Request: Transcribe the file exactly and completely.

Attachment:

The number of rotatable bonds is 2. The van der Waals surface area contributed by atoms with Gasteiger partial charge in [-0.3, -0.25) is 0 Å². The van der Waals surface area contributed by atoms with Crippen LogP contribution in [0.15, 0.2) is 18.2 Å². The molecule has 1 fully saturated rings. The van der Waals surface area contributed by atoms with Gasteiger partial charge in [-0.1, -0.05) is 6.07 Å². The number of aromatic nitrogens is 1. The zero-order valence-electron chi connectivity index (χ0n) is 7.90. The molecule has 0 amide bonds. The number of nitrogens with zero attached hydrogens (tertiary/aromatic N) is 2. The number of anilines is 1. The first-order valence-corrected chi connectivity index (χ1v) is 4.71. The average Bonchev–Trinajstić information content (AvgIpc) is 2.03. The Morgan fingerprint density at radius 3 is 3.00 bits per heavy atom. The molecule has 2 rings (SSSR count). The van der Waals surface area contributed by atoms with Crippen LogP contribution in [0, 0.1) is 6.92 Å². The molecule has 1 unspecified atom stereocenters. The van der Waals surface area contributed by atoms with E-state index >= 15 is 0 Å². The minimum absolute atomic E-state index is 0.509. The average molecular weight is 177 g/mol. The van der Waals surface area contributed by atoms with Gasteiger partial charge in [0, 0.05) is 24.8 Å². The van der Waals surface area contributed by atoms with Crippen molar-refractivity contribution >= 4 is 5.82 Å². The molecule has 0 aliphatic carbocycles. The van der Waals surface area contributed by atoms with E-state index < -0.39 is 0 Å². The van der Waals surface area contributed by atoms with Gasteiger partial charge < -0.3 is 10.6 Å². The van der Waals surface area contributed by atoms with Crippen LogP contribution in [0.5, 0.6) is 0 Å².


The number of rotatable bonds is 2. The van der Waals surface area contributed by atoms with Gasteiger partial charge in [-0.3, -0.25) is 0 Å². The van der Waals surface area contributed by atoms with Crippen LogP contribution in [0.15, 0.2) is 18.2 Å². The molecule has 1 fully saturated rings. The van der Waals surface area contributed by atoms with Gasteiger partial charge in [-0.1, -0.05) is 6.07 Å². The number of aromatic nitrogens is 1. The zero-order valence-electron chi connectivity index (χ0n) is 7.90. The molecule has 0 amide bonds. The number of nitrogens with zero attached hydrogens (tertiary/aromatic N) is 2. The number of anilines is 1. The first-order valence-corrected chi connectivity index (χ1v) is 4.71. The average Bonchev–Trinajstić information content (AvgIpc) is 2.03. The Morgan fingerprint density at radius 3 is 3.00 bits per heavy atom. The molecule has 2 rings (SSSR count). The van der Waals surface area contributed by atoms with Crippen LogP contribution in [0, 0.1) is 6.92 Å². The molecule has 1 unspecified atom stereocenters. The van der Waals surface area contributed by atoms with E-state index >= 15 is 0 Å². The minimum absolute atomic E-state index is 0.509. The average molecular weight is 177 g/mol. The van der Waals surface area contributed by atoms with Gasteiger partial charge in [0, 0.05) is 24.8 Å². The van der Waals surface area contributed by atoms with Crippen molar-refractivity contribution >= 4 is 5.82 Å². The molecule has 0 aliphatic carbocycles. The van der Waals surface area contributed by atoms with E-state index < -0.39 is 0 Å². The van der Waals surface area contributed by atoms with Gasteiger partial charge < -0.3 is 10.6 Å². The van der Waals surface area contributed by atoms with Crippen LogP contribution in [0.5, 0.6) is 0 Å².